From late December through mid-March two ice bridges form between Drummond and Ontario, Canada, affording snow machine riders with the only legal international crossing afforded in North America. Cross-country skiing and snowshoeing provides other natural activities.
Fish year-around. Shanties dot hard bay ice throughout winter months. Ice-out brings runs of smelt and perch…best make resort reservations early. Anglers continue summer through autumn with excellent catches of perch, pike, bass, herring, walleye and salmon. Marinas provide rental pontoon and fishing boats with motors for sportsmen not trailering crafts.
Play golf? Drummond boasts both 18-hold and 9-hole golf courses.
Water sports dominate summer fun from sailing to canoe trips, sea kayaking, scuba diving and water skiing. Fresh air and sunny days cooperate as sky meets water on long, hazy, lazy days of summer.
Quiet activities prevail. May morel seekers search out these tasty mushrooms. Migrating warblers by the thousand thrill bird watchers as birds rest and feed along Drummond’s southern shore during annual spring migrations.
Hunting dominates the autumn scene from regulated bear harvesting to deer hunts. Some of the finest waterfowl hunting is found along Drummond’s marshy bays.
Autumn also provides spectacular crayola-color changes as hardwoods turn to brilliant yellows, oranges, crimsons and shades of rust and gold. Bike rentals and guide services prove popular this time of year.
Something for everyone! Interests range from hunting, fishing, canoeing, sailing, sea kayaking, scuba diving to golfing, hiking, tennis, mountain biking, snowmobiling, rock hounding. Or how about those quiet pastimes…searching for morels, berry gathering, photography, bird watching, plant and wildlife appreciation? From rock hounding to island exploration, the choice is strictly personal. The great outdoors surrounds you... so just do your own thing!
Sights to Behold...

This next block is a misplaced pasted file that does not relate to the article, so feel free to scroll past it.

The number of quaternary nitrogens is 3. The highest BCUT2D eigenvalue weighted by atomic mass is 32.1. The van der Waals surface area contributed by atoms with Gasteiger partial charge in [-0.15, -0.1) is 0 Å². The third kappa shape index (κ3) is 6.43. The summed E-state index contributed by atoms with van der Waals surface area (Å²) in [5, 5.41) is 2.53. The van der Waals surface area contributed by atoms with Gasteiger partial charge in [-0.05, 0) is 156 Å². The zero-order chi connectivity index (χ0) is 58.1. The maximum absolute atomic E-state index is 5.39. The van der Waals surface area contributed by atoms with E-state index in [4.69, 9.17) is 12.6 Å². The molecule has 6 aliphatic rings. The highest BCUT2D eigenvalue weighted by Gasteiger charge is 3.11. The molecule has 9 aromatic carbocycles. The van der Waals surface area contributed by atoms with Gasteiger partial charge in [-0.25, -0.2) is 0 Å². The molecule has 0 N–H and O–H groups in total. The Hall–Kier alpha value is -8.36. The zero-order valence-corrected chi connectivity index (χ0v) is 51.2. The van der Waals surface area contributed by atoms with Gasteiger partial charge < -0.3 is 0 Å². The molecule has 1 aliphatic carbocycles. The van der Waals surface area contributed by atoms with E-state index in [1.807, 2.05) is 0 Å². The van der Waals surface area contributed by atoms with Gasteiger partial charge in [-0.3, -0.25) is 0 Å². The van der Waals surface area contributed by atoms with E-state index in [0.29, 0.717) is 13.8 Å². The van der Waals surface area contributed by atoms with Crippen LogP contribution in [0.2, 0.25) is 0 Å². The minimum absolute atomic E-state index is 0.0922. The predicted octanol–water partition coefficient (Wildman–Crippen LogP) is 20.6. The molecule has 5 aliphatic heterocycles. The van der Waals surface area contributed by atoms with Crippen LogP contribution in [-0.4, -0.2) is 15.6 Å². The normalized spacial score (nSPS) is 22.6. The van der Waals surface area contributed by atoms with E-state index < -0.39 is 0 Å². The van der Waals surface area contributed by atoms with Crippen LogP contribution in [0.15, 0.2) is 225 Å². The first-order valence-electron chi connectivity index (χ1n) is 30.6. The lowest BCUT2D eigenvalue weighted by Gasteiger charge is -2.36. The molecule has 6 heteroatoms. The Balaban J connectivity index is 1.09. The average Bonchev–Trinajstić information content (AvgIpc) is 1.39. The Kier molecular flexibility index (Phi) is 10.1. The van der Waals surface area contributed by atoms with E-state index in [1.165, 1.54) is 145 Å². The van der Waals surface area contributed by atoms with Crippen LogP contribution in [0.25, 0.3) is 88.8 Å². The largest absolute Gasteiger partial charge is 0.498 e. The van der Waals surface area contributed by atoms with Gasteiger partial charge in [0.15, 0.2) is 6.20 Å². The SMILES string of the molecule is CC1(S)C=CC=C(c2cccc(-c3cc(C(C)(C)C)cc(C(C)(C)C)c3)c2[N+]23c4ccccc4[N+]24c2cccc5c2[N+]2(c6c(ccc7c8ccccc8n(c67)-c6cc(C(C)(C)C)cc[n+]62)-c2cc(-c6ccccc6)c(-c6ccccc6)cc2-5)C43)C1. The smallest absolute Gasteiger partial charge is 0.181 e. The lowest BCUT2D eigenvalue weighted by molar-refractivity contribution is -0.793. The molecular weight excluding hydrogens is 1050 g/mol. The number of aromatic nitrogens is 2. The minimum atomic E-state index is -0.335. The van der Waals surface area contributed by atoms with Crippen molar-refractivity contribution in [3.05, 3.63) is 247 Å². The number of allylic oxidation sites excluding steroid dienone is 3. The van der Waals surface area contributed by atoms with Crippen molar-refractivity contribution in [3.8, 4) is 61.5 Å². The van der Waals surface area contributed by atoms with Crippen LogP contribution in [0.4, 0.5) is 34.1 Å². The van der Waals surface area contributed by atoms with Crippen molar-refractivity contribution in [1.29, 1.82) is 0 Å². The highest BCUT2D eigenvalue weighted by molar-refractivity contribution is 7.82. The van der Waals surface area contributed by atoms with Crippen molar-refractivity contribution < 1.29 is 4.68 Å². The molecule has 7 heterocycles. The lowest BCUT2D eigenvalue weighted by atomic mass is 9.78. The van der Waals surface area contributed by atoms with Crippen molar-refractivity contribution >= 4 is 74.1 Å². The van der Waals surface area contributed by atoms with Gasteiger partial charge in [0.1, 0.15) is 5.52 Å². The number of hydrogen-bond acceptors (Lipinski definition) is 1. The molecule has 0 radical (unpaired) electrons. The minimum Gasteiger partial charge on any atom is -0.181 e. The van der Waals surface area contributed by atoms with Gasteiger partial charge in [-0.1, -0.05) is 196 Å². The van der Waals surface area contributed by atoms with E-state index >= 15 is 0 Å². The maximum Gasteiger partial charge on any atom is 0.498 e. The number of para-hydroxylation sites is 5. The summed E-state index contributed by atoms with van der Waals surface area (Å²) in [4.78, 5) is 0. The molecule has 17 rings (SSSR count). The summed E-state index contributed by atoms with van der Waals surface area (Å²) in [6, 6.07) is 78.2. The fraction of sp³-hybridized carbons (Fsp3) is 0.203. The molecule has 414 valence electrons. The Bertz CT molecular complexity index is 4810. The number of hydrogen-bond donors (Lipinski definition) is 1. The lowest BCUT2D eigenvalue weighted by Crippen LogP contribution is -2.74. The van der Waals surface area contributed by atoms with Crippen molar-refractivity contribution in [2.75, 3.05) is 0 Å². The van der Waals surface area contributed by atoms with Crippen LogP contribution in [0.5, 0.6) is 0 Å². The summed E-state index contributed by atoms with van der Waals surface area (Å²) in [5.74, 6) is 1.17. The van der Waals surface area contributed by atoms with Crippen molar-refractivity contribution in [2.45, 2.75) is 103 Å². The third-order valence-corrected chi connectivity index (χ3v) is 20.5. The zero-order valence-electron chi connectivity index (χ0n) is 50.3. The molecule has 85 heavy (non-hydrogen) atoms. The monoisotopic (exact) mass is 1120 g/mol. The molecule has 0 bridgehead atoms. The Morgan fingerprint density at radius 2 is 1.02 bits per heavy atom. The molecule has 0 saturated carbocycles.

Glen Cove - Quiet campsite... remote setting... ideal for exploring kayakers... land cozies up to water here... a place for reflection.
Marble Head - See 200-foot high towering limestone cliffs offering beautiful vistas of the North Channel and Canada’s Cockburn Island.
Potagannissing Bay - To fully appreciate a river expedition, hire a local guide as many false channels make passage to the chain-of-lakes difficult. Boaters will observe wild rice growing in reckless abandon along stream edges providing excellent opportunities to watch nesting loons and waterfowl.
Maxton Plains - Intrude cautiously on one of Michigan’s rare alvar grassland prairies to photograph unique plantlife habitat…look for surface-exposed limestone bedrock that affords a cracked “parking lot” appearance, as plants and flowers grow up between the crevices. Owned in part by the Nature Conservancy…enjoyed by prairie flower naturalists…no mountain biking permitted due to fragile terrain.
An island stay puts you in touch with friendly folk. Have questions... need directions... just ask. Island life is reminiscent of past quieter times. It matter not if your scheduled stay is booked a family resort, campground, bed & breakfast or a full-service lodge, accommodations will be clean, comfortable and in harmony with the island’s natural beauty.
Visiting Drummond Island...
Visitors to the Island can arrive by airplane, car or boat. There are several private marinas on the Island and Harbor Island, with its natural harbor, is a haven for sailing enthusiasts.
Ferry Service -
For those arriving by car, a one mile crossing of the St. Mary’s River via the Drummond Island ferry can afford a view of freighter traffic. Although there is a ferry schedule, in times of heavy traffic, the ferry simply continues to run back and forth. Two ferries are sometimes used during this time. The car ferry can accommodate large loads, up to and including modular homes. The round trip faire is payable on the DeTour side and is collected by the ferry crew. In winter (January 2 through March 31) the ferry does not run from late night until early morning.
Airport Service -
Airplanes can land at the Drummond Island Airport. There is a 4,000 foot lighted runway with instrument approach.